USDJPY implied vol rises sharply on intervention worries; risk reversals close to 10-year highs
USDJPY implied volatility rose sharply on Wednesday and risk reversals closed in on 10-year highs as this week’s rapid fall in spot prompted a surge in appetite for topside strikes in the options market, while speculation for further intervention from the Bank of Japan mounted.
“The higher vols reflect both the higher realised volatility and the possible resumption of the central bank’s fight against the strength of the yen,” says Olivier Korber, derivatives strategist at Société Générale. Realised volatility has risen sharply as spot has fallen rapidly towards ¥76 after testing its upper range at ¥78.30 less than a week ago, though implied volatility in the front end is now well above the realised level.
One-month implied volatility is now trading at 8.4, up from 7.9 on Tuesday and well above Friday’s level at 6.9. Korber notes that the volatility curve has also now inverted in the front-end, the first time since December. One-week vol is trading above 9.0, while two-week vols are approaching a similar level and their highest point since November.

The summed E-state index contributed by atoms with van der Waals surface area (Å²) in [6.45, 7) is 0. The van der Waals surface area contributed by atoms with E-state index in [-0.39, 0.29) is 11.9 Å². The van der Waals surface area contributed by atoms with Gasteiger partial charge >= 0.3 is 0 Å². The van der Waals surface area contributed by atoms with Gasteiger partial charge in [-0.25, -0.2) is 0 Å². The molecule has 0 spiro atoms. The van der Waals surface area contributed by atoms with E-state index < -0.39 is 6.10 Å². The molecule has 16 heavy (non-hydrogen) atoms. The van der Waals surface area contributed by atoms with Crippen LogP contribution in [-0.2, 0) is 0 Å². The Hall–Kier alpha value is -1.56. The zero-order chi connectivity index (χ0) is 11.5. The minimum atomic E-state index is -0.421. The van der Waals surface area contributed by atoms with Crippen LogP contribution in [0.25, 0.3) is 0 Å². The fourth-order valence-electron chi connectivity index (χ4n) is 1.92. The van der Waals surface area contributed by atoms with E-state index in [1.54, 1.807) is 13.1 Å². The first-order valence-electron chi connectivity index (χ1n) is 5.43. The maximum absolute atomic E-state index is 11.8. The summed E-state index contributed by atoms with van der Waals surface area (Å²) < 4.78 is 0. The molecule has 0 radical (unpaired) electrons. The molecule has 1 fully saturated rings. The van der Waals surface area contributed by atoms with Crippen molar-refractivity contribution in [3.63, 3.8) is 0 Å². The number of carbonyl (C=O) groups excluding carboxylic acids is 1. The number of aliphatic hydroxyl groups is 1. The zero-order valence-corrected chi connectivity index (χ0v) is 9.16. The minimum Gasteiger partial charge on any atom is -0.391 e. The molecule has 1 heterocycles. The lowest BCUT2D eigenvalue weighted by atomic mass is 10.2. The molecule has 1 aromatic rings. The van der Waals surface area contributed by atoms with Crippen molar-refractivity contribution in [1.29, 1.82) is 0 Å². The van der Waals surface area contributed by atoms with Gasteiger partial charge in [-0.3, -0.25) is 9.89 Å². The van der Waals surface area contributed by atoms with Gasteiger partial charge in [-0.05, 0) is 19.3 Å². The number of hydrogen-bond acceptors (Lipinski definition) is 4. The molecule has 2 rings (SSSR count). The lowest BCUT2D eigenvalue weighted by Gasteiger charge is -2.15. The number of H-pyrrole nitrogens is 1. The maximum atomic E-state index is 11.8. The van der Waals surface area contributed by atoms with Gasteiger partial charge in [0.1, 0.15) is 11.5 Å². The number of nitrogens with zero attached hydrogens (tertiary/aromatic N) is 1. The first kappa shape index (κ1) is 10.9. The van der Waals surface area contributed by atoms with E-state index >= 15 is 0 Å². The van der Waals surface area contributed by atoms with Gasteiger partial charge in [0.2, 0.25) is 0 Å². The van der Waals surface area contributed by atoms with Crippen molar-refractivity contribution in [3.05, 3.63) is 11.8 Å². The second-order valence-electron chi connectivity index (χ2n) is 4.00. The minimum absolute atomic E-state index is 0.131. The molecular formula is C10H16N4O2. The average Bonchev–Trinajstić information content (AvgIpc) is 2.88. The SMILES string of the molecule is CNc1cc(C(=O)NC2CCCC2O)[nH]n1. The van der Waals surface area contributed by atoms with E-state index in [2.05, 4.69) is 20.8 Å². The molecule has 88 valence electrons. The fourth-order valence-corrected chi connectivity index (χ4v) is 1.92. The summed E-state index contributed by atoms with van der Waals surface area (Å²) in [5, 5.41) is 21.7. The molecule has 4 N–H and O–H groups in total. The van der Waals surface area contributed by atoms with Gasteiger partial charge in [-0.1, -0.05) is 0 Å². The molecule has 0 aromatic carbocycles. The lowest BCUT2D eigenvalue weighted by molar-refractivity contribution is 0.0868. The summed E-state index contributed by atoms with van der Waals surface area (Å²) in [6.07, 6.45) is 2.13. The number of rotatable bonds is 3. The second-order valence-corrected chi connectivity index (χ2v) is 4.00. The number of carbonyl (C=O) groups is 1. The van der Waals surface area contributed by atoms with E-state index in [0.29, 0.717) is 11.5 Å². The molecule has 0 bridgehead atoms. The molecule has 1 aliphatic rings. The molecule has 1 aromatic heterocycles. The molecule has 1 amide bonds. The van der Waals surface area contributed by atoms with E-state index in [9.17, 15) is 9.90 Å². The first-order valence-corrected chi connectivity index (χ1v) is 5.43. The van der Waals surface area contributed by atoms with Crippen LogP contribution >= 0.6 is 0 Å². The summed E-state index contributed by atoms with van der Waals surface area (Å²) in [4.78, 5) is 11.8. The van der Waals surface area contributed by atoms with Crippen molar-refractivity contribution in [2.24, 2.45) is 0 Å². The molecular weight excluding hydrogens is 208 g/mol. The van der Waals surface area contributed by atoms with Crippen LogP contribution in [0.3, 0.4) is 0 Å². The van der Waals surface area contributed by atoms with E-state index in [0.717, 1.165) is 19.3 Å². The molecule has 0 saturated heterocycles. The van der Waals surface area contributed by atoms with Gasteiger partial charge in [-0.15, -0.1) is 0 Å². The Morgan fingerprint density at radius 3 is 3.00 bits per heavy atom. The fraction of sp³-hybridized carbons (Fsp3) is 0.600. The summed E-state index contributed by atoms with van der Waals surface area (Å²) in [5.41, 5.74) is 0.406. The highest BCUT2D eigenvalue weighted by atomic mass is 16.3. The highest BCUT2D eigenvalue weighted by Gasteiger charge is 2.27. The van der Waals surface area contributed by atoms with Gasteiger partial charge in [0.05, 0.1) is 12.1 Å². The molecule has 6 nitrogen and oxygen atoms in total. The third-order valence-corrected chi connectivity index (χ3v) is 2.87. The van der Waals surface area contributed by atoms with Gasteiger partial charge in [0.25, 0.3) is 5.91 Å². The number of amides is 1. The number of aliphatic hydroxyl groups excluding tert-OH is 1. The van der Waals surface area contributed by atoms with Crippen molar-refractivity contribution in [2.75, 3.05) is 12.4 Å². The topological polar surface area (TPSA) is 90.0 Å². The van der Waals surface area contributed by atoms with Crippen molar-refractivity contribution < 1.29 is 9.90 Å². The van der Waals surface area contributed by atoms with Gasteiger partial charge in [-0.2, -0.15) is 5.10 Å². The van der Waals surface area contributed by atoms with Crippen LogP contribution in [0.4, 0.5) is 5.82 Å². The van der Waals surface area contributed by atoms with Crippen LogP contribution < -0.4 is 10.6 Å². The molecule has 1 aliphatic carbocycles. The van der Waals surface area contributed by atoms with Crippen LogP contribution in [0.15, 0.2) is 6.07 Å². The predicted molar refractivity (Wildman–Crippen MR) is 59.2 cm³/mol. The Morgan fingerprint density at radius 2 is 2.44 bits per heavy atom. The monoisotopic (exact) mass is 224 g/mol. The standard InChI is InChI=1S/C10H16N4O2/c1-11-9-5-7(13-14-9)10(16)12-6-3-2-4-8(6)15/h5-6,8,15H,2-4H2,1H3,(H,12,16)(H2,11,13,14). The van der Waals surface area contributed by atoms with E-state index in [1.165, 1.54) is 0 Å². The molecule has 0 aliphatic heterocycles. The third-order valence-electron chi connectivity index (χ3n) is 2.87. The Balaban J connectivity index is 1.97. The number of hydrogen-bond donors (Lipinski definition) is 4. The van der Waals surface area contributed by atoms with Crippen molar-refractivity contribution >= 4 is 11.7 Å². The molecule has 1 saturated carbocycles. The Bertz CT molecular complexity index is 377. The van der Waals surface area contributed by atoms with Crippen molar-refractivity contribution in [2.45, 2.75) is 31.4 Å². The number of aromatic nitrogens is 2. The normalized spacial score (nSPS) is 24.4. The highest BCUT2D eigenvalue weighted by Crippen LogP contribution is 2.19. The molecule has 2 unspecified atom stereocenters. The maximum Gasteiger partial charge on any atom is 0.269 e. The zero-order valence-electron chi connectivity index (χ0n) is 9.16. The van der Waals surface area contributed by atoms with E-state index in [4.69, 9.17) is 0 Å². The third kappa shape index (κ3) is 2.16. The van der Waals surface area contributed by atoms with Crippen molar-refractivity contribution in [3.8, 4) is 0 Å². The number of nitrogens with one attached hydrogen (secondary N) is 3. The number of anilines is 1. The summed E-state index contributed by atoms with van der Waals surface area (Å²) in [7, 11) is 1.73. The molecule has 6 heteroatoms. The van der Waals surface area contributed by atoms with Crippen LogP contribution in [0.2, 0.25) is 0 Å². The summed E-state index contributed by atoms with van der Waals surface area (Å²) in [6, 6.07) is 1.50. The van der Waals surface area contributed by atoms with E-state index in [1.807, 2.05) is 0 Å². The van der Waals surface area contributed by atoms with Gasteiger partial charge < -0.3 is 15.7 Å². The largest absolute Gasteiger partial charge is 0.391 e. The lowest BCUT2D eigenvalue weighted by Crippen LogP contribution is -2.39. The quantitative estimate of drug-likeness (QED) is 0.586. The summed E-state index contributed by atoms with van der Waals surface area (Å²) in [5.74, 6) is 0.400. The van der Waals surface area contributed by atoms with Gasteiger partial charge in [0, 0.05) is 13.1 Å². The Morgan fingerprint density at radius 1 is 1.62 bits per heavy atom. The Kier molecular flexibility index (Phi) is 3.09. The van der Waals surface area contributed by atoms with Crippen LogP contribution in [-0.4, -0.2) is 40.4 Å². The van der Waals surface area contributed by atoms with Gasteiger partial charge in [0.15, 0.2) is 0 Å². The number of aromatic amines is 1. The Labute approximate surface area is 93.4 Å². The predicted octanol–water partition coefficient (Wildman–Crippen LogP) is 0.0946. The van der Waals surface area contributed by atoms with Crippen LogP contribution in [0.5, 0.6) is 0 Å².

USDJPY vols on the rise
Risk reversals for USD calls are now reaching levels not seen for over 10 years. 3-month USDJPY risk reversals are still in positive territory for the first time since 2002, now trading at 0.13 as traders have piled into options, with topside strikes as spot moves closer to the intervention zone between ¥75 and ¥76. The1-year risk reversal, while still in negative territory is however at 10 year highs, trading at -0.30.
The Bank of Japan last intervened in record amounts on October 31, when USDJPY hit a post-war low of ¥75.35. The aggressive intervention subsequently sent USDJPY as high as ¥79.55, before large hedging demand from Japanese exporters helped absorb the surge in liquidity bringing the yen back below ¥78.00 against the dollar.